The applet below offers you two problems: one simple and one less simple. In the simple one,
you are requested to arrange numbers in a square matrix so as to have every number just once in
every row and every column. The second problem imposes one additional condition:
the arrangement must be symmetric with respect to the main diagonal (the one from the NorthWest to the SouthEast corner.)
A latin square of order n is an n by n array of n symbols in which
every symbol occurs exactly once in each row and column of the
array. Here are two examples.
Latin square of order 2  Latin square of order 3 
a b b a  x y z z x y y z x 
The great mathematician Leonhard Euler introduced latin squares in
1783 as a "nouveau espece de carres magiques", a new kind of magic
squares. He also defined what he meant by orthogonal latin
squares, which led to a famous conjecture of his that went unsolved
for over 100 years. In 1900, G. Tarry proved a particular case of the
conjecture. It was shown in 1960 by Bose, Shrikhande, and Parker that,
except for this one case, the conjecture was false.
You can get a bunch more latin squares (but only one more of the 2
by 2) by permuting rows, columns, and/or symbols in any
combination. For example, the latin squares below are derived from
the 3 by 3 latin square above.
Interchange last two rows 
Interchange last two rows and first and last columns 
Interchange symbols y and z 
x y z y z x z x y  z y x x z y y x z  x z y y x z z y x 

In one sense all of these latin squares of order 3 are all the same.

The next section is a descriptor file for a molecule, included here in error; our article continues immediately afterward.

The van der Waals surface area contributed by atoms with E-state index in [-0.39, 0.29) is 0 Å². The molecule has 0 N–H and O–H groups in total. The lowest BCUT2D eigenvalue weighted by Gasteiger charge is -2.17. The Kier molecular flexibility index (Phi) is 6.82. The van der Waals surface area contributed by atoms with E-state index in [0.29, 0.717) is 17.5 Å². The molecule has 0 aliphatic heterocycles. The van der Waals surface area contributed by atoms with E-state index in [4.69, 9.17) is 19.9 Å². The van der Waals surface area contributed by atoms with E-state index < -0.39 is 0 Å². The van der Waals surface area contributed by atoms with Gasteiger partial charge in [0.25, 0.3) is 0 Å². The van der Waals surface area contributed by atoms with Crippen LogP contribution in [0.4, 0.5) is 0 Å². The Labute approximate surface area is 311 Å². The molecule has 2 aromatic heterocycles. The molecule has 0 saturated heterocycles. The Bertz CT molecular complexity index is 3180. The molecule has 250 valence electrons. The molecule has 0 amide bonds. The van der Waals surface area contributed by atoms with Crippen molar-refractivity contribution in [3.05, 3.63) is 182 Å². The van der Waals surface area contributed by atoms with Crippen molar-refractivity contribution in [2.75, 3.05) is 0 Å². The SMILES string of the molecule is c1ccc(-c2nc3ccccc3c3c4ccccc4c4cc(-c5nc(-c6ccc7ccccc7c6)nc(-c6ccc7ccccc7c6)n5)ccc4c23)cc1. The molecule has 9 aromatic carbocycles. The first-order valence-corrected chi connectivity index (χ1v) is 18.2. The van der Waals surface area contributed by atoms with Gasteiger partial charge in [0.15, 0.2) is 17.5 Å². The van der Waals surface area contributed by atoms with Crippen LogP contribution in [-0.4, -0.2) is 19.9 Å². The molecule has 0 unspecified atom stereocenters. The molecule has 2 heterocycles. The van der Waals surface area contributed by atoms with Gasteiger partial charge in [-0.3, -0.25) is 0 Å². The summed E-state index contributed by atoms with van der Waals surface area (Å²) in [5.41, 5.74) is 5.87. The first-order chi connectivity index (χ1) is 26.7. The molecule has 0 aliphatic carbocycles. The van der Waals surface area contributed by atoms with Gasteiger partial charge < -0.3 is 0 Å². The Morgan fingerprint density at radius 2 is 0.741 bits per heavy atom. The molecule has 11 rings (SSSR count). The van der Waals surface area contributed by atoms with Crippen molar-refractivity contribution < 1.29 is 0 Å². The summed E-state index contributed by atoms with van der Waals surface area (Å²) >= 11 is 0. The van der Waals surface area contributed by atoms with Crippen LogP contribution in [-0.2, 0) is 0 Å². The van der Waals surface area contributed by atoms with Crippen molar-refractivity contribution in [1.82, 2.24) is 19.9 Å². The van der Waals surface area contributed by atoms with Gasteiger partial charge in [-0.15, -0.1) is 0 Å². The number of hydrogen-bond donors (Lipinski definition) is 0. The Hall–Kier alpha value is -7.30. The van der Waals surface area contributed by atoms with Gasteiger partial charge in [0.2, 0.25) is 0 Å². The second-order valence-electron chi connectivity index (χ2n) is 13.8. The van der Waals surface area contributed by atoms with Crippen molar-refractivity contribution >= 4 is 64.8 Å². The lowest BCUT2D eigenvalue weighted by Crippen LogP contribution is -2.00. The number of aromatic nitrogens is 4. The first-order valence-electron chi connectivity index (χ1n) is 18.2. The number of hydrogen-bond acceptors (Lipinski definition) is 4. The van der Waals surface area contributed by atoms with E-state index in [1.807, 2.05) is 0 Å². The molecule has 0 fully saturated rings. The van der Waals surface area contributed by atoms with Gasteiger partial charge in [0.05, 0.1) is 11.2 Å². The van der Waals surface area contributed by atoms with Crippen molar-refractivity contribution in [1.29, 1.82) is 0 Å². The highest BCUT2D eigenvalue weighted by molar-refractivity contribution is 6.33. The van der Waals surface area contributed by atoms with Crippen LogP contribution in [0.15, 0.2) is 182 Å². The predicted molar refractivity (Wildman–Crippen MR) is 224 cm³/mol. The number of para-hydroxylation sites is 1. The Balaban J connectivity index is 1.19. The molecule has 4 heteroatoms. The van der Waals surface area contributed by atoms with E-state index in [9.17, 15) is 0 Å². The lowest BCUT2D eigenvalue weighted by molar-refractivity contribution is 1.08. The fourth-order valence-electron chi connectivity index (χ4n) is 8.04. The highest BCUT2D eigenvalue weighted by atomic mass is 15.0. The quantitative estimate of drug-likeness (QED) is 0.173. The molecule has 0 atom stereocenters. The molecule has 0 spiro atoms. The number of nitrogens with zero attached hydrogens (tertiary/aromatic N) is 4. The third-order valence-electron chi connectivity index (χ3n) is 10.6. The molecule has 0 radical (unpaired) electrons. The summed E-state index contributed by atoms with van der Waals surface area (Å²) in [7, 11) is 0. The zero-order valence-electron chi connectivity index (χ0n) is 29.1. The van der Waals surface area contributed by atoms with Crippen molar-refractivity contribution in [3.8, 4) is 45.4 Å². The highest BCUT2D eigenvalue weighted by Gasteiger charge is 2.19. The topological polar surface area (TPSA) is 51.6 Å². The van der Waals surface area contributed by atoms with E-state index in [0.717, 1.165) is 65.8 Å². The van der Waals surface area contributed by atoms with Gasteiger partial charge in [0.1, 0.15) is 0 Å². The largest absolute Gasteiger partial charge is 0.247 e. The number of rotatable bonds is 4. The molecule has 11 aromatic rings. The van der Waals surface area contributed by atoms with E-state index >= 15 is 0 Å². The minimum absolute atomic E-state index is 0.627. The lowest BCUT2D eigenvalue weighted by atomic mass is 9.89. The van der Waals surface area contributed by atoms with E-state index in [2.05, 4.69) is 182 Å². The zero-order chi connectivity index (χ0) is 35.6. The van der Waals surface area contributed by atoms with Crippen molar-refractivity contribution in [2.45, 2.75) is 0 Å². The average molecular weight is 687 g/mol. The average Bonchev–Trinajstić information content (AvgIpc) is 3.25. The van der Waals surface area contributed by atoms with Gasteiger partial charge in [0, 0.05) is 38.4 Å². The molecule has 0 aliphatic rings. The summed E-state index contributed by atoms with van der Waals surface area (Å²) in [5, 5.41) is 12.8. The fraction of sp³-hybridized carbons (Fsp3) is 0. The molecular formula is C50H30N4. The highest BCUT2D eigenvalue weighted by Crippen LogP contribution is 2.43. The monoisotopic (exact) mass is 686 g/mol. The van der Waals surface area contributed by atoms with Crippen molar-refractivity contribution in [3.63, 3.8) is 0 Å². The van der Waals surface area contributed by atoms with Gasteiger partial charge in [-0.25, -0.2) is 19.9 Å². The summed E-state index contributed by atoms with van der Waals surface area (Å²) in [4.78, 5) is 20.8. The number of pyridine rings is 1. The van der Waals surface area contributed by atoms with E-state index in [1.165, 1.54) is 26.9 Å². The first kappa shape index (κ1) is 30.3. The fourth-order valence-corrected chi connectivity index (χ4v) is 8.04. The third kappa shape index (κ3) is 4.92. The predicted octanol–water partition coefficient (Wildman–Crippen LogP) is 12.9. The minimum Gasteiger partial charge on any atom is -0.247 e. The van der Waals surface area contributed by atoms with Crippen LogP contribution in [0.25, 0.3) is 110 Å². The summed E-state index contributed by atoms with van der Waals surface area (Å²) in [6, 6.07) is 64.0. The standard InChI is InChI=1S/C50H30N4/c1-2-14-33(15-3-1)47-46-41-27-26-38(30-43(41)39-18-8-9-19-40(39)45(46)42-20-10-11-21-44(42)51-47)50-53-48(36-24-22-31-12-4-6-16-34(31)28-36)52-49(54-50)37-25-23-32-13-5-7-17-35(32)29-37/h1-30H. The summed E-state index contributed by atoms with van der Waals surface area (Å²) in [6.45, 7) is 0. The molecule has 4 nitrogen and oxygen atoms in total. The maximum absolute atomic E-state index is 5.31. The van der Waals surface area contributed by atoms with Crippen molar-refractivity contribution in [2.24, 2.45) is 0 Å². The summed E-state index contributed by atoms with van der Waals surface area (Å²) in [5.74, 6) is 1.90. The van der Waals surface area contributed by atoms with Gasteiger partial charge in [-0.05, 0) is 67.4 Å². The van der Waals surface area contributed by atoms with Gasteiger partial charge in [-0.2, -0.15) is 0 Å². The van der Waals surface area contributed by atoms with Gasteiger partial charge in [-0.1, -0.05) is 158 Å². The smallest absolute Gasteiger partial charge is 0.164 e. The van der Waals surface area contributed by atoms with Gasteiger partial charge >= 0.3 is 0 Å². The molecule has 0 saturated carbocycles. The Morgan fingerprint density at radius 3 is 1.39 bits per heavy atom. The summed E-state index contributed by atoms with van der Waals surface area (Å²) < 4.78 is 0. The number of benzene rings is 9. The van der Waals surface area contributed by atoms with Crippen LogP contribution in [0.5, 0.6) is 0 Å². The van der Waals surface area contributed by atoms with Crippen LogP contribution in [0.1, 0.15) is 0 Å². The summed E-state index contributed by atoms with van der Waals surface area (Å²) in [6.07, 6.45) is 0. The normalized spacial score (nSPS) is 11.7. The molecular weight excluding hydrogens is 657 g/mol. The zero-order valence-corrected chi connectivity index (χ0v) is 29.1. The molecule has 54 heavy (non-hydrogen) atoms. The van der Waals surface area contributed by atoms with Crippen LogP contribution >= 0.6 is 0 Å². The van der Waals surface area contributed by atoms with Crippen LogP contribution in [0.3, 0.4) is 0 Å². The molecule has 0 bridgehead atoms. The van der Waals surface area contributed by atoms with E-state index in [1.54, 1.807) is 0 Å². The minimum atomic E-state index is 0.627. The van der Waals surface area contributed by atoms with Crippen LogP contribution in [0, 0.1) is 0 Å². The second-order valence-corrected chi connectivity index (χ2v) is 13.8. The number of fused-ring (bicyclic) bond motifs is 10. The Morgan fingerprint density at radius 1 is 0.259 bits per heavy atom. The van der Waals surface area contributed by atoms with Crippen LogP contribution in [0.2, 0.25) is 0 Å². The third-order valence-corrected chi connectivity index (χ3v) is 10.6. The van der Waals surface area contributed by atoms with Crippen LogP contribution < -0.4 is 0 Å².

The original latin square could be a table of information and the
other tables just personal taste on how to display the information
and code the data. For example, suppose a dating service wants to
schedule dates for Ann, Bea, and Carol with Al, Brian, and Carl on
Monday, Tuesday, and Wednesday in such a way that each woman dates
each man in the three days. The dating service might display the
schedule as follows, with x, y, and z codes for Monday, Tuesday,
and Wednesday.
 Al  Brian  Carl 
Ann  x  y  z 
Bea  z  x  y 
Carol  y  z  x 
It is a matter of taste how the dating service chooses to order the
people and code the days, so the other three latin squares above
could display exactly the same information.
Let's say two latin squares are isomorphic iff one can be
transformed into the other by a combination of permuting rows,
columns, and symbols. Isomorphic comes from greek; iso meaning
same and morph meaning form.
Consider the three latin squares constructed below. The latin
square A of order 4 below is constructed by cyclically permuting the
symbols in the first row for subsequent rows.
1 2 3 4
2 3 4 1
3 4 1 2
4 1 2 3
The latin square B arises as the multiplication table for the
nonzero integers modulo 5:
1 2 3 4
2 4 1 3
3 1 4 2
4 3 2 1
Computers do modulo 2 arithmetic on strings of zeros and ones.
Here is the addition table for two bit strings:
00 01 10 11
01 00 11 10
10 11 00 01
11 10 01 00

changed to symbols 1 to 4 
1 2 3 4
2 1 4 3
3 4 1 2
4 3 2 1

The rightmost array above is the latin square C.
Latin square B can be obtained from A by interchanging the symbols
3 and 4 followed by interchanging the last two rows and last two
columns. However, no permuting of rows, columns, and/or symbols
will produce latin square C from A. Why is that? Taking a cue
from our leadin to the definition of isomorphism, note that latin
square C has six 2 by 2 subtables which are latin squares
involving the symbol 1. But in latin square B there is no symbol
which is part of six 2 by 2 subtables which are latin squares.
Since a combination of permuting rows, columns, and symbols
preserves the number of 2 by 2 subtables which are latin squares
containing a common symbol, latin squares B and C are not
isomorphic.